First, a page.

Then I went into labor.
Contractions were six minutes, then five minutes, then three minutes apart from Wednesday until Friday. According to the midwife, it was still too soon to go to the hospital. I accepted her assessment since I had planned for, and was devoted to, having a natural childbirth. Even 50 hours of close contractions wasn't going to change my mind. I had taken the class, bought the books, declined the free boxes of EnFamil. There was nothing worse than a medicated delivery in my mind, and nothing better than a birth that fit my renewed, healthy ethos. I saw myself enduring the pain, pushing that baby out quickly and cradling a bundle in my arms. I saw myself glowing and blissful, and in those visions I looked great.
When there was still no baby on Saturday morning, I agreed to one, small intervention. The nurse stuck a needle in my arm, pulled the synthetic hormone drip closer. "You'll have your baby by 5 p.m.," she said cheerfully, as if I had come in for a makeover. She was wrong. By 10 p.m. that evening I had run the gamut of labor positions. I had cried, screamed and vomited from the discomfort. I had had the induction machine turned on full blast and my water bag broken. Still nothing. Even worse, I couldn't take a break, go get a cup of coffee and come back later. I couldn't ask for my money back because I was too scared. I had to see it through to the end. It had been 79 hours of active labor, and according to the entire hospital staff, I wasn't even close.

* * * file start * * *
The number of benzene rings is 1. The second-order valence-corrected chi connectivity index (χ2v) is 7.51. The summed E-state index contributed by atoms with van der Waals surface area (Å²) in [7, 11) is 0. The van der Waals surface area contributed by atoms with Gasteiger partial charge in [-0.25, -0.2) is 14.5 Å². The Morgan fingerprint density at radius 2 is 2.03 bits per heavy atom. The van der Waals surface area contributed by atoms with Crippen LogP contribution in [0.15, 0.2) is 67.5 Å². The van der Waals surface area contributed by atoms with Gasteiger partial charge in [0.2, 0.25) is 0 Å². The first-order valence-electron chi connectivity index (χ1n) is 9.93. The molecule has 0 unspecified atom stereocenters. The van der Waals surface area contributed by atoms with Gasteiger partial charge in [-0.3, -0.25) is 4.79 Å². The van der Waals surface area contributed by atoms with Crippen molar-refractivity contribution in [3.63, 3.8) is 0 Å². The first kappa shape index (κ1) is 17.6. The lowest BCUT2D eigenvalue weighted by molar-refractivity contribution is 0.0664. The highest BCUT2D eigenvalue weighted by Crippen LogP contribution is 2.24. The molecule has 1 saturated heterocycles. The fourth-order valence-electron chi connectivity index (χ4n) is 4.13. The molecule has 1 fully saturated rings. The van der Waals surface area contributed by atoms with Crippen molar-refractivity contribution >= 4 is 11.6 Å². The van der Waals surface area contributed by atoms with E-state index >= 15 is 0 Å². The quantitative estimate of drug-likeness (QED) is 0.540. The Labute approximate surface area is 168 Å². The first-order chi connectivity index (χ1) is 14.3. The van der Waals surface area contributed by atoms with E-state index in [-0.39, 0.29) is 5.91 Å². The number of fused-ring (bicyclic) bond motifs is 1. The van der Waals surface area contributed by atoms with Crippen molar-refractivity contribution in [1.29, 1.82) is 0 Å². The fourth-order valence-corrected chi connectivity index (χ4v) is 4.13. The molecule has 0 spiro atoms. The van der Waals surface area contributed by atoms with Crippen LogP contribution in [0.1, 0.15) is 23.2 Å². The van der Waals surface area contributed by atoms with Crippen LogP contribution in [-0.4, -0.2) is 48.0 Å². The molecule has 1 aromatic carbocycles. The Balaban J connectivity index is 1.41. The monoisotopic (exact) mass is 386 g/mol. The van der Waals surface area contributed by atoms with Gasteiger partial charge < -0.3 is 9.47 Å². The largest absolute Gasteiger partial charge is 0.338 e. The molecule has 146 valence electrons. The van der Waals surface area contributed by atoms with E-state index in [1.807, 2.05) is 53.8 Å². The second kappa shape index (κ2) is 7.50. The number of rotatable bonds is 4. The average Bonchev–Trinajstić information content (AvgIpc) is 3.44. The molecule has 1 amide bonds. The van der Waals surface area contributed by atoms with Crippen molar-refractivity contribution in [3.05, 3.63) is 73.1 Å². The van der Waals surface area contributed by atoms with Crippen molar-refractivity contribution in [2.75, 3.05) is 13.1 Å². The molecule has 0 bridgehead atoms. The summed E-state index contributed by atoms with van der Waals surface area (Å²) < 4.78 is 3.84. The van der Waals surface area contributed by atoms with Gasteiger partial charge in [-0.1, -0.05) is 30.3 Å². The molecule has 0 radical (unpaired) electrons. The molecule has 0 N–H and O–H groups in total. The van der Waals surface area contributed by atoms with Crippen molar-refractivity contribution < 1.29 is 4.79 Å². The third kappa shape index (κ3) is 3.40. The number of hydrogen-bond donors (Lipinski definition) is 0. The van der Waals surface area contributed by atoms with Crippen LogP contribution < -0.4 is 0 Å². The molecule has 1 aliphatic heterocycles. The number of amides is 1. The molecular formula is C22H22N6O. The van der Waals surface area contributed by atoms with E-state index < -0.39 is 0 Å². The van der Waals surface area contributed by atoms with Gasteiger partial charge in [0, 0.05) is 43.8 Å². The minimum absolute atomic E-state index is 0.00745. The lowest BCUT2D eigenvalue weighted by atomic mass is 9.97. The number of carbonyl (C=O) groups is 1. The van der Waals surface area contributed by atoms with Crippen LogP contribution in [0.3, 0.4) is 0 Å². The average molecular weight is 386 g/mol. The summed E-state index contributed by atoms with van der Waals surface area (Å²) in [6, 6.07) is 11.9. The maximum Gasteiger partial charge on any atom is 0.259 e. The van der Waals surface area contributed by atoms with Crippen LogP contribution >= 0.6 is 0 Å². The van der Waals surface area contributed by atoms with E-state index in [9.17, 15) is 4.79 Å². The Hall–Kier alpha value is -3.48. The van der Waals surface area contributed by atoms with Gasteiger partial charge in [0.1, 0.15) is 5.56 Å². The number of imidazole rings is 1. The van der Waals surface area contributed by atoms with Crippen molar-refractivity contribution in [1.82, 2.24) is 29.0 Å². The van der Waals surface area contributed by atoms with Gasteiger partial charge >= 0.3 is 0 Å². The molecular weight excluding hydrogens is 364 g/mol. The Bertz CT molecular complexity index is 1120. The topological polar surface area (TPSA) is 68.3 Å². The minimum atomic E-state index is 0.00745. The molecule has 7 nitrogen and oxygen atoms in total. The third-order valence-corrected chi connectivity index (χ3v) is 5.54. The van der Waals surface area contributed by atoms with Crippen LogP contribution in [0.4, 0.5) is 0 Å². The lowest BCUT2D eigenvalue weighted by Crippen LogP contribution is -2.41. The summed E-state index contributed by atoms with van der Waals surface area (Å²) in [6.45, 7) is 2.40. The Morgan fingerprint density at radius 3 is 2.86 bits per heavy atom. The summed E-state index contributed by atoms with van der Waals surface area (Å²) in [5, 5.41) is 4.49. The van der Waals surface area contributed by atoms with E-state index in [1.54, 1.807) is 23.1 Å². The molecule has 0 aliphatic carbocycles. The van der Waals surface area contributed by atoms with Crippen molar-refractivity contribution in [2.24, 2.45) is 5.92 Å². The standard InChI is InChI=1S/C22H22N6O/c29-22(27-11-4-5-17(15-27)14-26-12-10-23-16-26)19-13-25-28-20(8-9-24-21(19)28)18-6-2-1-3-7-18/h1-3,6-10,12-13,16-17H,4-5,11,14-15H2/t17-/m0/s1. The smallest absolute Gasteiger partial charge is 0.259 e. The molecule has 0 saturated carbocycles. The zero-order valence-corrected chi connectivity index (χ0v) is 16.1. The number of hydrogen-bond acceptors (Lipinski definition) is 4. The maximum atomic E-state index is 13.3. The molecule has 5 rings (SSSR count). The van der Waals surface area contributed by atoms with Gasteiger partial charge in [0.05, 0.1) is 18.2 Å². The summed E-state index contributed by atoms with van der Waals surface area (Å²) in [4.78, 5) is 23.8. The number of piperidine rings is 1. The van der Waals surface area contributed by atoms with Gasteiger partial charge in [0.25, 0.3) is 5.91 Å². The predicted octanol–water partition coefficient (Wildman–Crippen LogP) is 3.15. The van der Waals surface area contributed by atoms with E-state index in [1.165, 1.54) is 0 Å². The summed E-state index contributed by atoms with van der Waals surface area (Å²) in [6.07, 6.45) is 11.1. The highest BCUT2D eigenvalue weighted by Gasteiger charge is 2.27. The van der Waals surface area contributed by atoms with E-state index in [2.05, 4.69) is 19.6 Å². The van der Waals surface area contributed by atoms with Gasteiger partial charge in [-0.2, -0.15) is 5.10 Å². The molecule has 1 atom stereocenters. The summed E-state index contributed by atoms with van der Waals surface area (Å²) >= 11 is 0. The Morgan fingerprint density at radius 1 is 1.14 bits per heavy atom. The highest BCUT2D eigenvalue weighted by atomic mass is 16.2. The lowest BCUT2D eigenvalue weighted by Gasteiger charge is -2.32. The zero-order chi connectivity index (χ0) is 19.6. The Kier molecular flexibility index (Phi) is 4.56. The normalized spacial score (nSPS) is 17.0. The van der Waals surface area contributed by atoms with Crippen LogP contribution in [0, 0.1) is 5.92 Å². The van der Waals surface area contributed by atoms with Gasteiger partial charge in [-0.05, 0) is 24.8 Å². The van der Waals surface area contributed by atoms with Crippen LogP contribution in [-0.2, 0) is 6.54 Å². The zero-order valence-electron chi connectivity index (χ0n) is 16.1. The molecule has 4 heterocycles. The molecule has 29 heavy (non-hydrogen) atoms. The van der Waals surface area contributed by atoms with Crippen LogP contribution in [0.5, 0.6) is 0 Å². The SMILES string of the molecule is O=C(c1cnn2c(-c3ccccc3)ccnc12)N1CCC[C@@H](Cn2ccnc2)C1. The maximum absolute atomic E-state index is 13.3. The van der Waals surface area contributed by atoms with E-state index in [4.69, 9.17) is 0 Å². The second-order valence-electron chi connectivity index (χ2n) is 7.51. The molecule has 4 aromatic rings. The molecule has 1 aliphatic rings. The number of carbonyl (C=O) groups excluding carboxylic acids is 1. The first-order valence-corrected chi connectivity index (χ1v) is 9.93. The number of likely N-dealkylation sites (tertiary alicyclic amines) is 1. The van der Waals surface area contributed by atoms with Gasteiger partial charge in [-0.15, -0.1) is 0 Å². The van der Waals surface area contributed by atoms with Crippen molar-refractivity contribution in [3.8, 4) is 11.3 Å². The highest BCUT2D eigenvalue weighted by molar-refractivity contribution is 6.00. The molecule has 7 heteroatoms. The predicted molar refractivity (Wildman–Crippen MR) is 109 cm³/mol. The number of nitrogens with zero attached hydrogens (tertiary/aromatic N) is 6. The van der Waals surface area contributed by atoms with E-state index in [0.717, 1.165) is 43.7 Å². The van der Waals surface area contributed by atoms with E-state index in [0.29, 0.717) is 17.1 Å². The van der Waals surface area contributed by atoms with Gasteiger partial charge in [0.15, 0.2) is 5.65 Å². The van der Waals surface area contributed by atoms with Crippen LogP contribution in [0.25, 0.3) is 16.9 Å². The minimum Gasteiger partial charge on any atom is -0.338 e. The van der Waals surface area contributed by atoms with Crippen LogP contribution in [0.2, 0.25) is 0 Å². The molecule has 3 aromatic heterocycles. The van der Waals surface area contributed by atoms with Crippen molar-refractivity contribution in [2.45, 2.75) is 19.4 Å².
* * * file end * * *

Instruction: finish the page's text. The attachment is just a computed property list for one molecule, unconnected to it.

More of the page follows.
At hour 82 I sensed real danger and got an epidural and a C-section. By hour 88, I was holding a bundle -- a beautiful, healthy bundle -- and, compared to the previous few days, I looked pretty great.
It took months to see this experience as a triumph and not a failure. All I saw, like the aerial dance debacle, was another miscalculation: an even bigger miscalculation of my thirties. No one in my life agreed with me -- my husband, midwife and surgeon all insisted a medical delivery was the right choice made in the nick of time. While I saw their reasoning, I never felt it in my heart. I never felt empowered.
Two years later, we moved to a nearby city that, much to my surprise, had aerial dance theater. Before I knew what I was doing, I had registered for a beginner class again. I showed up that first night to a new dozen of willowy twenty-somethings. Though still not a size 6, I suffered the grueling learning curve on the trapeze anyway. Panic and nausea still seized me. The skin on my hands ripped. My ankles were rope burned, and purple welts on my legs made cocktail dresses a no-no for weeks. But those were small prices to pay. Something in my heart had changed.
There is a world beyond miscalculation. It is a world of beauty and grace and self-forgiveness. Not everyone needs to wrap themselves in ropes or balance on a trapeze bar in order to see this world. But sometimes that's what it takes.